I wrote this piece in June but did not post it because, at the time, I felt the content was inappropriate as it had nothing to do with unsigned musicians.  However, I have since decided that it’s my blog and I can post whatever I like...

I recently purchased a rather large LCD TV and sat in front of it a couple Sundays ago, hoping to catch some interesting program or other on one of the High Def channels my cable company had recently added.  I scrolled up and down the menu and eventually landed on FUSE-HD and an episode from On The Record titled “Lady Gaga: The Lost Tapes.”  When I decided to watch the program, I knew almost nothing about Lady Gaga - so little, in fact, that I wouldn’t have recognized her had she passed me in the street draped in the finest of her flamboyant avant-garde couture - but I was a bit intrigued by her virus-like spread across the media.  Despite my ignorance, once the interview began I was immediately captured by her confidence, her bravado, her intelligence and unflinching forthrightness regarding her career, her views on art and culture and, of course, her controversial personal life and stance on gay rights. 

Now I hate pop music.  Wait, I don’t think hate is a strong enough word, but it will have to do.  I find most of it banal, uninspired, simplistic, overproduced, unimaginative and full of idiotic, ridiculous lyrics that insult the clearly lacking intelligence of the drooling public that flock to it, constantly begging to be fed more crap.  But as I listened to Lady Gaga speak about her music (and as I subsequently listened to her songs and watched her videos) I discovered a shining light bursting from within the dark and dreary din of pop sub-mediocrity.  And in the interim I have come to see her as a latter day ready-made, conceived and executed to illuminate the grotesqueness of popular culture by mirroring it - which she does with a rapier wit and sense of biting dark humor that pop culture seems to recognize in some obscure way, but still fails to really get.  So it’s been attempting to subsume her into its fold, hoping she’ll adapt at some point and stop messing about with all her “antics.”  Ironically, I believe it is the carnivalesque spectacle of Gaga’s antics that is both her unnerving allure and most brazen reflection of that culture that both adores and reviles her. 

Since discovering Gaga I have noticed how frequently she is compared, often disparagingly, to other pop stars: Madonna and Christina Aguilera, for starters.  I actually saw a news report on the issue the other day in which a random tweeter commented that Gaga ripped off Madonna, but “Madonna did it first, did it better and was better looking.”  I’m certain that this would have pleased Gaga as she is unabashed in her use of pop iconology in her performance art that, I feel, owes more to the work of artists such as Andy Warhol and, more recently, Matthew Barney, than to any of the pop icons Gaga routinely apes.  

During her On The Record interview Gaga compared herself to Warhol, declaring that she is currently in her “Silkscreen Period.”  She slyly slipped this comment in, almost as an aside, during a talk about Warhol and her experience of viewing an early piece of his that bore no resemblance to the work for which he later became most well-regarded, ie. the Silkscreens.  Anybody familiar with Warhol’s work will know that what he did most adeptly was to employ the silkscreen printing method to replicate familiar images from popular culture of glamorous stars such as Marilyn Monroe, Elvis and Jackie O., with multiplied repetition - copies of copies of copies - regurgitating such images with industrial fervor - much the way pop-culture propagates endless copies of itself.  He also made pieces that culled  images of violence and death from the news media, creating a body of work that illustrated the endless collective obsessions with the dance between Eros and Thanatos, the erotic and the deathly - often blurring the boundaries while elucidating their dialectical relationships.  His work utilized silkscreening as its medium and popular culture, at its best and worst, as its subject matter.  I believe what Gaga was eluding to in her statement that she is in her own silkscreen period was that she is using the same tactics Warhol once did to reflect and comment upon popular culture - its hopes and fears, heroes and villains - utilizing pop music and performance as her chosen medium.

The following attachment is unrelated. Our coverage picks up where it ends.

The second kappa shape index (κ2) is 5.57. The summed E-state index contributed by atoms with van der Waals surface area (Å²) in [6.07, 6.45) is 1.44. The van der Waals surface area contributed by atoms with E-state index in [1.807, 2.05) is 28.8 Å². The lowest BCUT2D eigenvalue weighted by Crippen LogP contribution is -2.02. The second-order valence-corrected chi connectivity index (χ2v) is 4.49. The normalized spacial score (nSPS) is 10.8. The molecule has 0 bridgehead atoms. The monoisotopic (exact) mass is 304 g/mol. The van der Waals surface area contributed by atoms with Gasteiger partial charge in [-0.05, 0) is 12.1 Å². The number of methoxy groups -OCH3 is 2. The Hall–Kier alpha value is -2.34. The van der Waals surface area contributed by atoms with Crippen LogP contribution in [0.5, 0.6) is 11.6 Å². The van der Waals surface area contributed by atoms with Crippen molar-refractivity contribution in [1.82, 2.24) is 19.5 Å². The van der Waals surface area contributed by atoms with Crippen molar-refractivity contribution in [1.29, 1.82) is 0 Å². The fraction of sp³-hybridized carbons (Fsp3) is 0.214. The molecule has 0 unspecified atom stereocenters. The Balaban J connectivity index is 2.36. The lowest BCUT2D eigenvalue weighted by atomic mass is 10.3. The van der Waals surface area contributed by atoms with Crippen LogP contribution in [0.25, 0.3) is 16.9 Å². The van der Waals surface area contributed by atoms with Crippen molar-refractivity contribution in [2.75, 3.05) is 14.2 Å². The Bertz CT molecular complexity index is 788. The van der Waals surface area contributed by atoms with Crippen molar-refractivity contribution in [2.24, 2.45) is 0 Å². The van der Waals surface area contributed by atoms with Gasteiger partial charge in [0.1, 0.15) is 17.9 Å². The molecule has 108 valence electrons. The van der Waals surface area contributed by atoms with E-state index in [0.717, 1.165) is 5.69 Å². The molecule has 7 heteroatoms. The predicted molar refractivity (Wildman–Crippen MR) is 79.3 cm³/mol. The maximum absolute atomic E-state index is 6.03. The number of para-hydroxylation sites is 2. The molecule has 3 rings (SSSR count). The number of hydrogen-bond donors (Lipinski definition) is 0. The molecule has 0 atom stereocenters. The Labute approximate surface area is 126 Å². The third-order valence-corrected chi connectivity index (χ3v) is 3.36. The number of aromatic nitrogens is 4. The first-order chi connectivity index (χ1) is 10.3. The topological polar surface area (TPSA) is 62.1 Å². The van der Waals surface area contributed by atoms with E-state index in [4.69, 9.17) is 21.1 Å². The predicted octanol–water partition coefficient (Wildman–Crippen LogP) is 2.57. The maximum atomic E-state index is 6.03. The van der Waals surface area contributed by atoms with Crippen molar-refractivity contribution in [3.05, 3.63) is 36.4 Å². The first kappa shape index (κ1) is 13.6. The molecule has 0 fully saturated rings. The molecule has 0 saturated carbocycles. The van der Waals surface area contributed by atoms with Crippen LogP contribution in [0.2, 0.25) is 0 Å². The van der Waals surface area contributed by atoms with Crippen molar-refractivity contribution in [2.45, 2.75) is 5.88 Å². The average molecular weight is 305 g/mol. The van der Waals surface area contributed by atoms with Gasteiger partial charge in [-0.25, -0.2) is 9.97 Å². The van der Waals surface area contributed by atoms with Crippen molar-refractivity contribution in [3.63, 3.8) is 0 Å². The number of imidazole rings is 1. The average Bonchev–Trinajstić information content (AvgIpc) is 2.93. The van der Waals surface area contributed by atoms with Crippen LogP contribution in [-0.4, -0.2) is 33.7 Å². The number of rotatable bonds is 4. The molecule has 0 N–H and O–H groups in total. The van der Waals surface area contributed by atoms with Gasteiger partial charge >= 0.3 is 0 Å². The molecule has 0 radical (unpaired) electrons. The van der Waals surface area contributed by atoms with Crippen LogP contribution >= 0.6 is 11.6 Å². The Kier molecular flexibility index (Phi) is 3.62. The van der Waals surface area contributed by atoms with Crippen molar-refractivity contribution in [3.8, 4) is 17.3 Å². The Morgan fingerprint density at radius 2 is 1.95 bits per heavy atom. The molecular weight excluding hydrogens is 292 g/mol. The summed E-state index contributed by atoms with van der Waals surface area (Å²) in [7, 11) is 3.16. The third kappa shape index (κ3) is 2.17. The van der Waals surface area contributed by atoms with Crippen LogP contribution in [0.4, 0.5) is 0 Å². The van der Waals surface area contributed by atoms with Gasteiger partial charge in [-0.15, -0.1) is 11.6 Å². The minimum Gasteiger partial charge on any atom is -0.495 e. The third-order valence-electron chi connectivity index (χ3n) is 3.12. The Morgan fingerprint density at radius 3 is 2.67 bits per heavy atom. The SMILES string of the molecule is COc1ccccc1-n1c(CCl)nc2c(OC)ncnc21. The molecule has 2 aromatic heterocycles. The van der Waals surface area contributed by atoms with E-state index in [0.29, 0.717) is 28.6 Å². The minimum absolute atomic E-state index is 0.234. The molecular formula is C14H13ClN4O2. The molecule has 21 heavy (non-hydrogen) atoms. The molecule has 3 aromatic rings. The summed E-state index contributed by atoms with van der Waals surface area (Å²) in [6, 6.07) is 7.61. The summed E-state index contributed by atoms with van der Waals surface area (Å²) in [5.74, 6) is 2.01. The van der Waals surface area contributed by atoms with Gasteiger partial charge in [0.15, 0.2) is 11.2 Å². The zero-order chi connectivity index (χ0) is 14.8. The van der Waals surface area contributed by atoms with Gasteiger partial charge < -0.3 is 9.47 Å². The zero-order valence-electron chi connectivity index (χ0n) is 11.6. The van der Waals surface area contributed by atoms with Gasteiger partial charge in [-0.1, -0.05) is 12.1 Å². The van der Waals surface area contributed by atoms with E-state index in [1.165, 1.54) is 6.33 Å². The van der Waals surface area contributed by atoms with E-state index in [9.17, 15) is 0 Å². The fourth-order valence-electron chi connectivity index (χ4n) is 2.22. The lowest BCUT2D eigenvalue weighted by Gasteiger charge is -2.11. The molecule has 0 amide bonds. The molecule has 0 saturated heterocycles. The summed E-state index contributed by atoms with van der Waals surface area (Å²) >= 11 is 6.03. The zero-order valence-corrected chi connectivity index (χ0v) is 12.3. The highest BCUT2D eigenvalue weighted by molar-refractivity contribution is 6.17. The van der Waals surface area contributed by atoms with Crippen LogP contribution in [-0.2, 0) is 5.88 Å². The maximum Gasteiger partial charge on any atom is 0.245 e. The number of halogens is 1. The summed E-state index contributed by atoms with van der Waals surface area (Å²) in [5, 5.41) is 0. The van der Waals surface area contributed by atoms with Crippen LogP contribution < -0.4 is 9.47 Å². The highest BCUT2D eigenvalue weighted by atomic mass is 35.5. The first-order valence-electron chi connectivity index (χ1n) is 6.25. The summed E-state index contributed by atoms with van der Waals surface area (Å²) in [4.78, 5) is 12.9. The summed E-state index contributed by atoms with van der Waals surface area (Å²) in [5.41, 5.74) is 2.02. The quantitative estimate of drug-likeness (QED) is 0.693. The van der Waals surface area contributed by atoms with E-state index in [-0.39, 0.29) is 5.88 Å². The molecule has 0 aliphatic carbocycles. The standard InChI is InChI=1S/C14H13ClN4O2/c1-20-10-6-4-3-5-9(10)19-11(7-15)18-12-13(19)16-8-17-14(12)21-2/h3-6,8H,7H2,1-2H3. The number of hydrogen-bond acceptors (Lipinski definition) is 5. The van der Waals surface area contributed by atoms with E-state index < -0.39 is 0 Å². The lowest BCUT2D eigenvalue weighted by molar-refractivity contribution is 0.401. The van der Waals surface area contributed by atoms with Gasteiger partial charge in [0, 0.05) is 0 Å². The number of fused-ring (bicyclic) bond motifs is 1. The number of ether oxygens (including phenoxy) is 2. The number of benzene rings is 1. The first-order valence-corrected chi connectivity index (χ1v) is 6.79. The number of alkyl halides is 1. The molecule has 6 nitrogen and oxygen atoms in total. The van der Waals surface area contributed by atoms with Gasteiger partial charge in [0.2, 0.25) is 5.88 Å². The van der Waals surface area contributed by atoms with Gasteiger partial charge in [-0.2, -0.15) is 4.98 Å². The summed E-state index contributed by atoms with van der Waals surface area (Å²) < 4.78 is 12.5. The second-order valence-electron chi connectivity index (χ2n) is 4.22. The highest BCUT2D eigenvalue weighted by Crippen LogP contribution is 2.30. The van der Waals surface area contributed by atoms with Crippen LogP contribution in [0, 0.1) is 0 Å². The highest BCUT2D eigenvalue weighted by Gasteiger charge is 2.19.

I plan to return to Lady Gaga and her oeuvre in future postings, focusing further on her style, image and iconography.  I’m also planning to write an extended article on the subject and shop it around for publication.  I truly believe Gaga deserves to be scrutinized and appreciated for the contribution she is currently making in knitting together a high/low cultural critique, one that has only been marginally touched upon by a small handful of other pop artists. 

The question that rises to the top in this analysis is whether Gaga is an artist employing Pop culture as her medium, or a Pop Star exploiting the “shock the bourgeoisie” approach, an oft-used tactic in the world of high art, to grasp public attention and thus sell more records.  I will try and grapple with this next time, keeping in mind that the Guggenheim - bastion of populist “high” art that it has become, with it’s recent pact with YouTube to discover the next emerging video artist - is the ideal locale to begin giving Gaga the recognition she deserves for her ability to actualize her multivalent critique from her unique vantage point at the crossroad between high and low culture.


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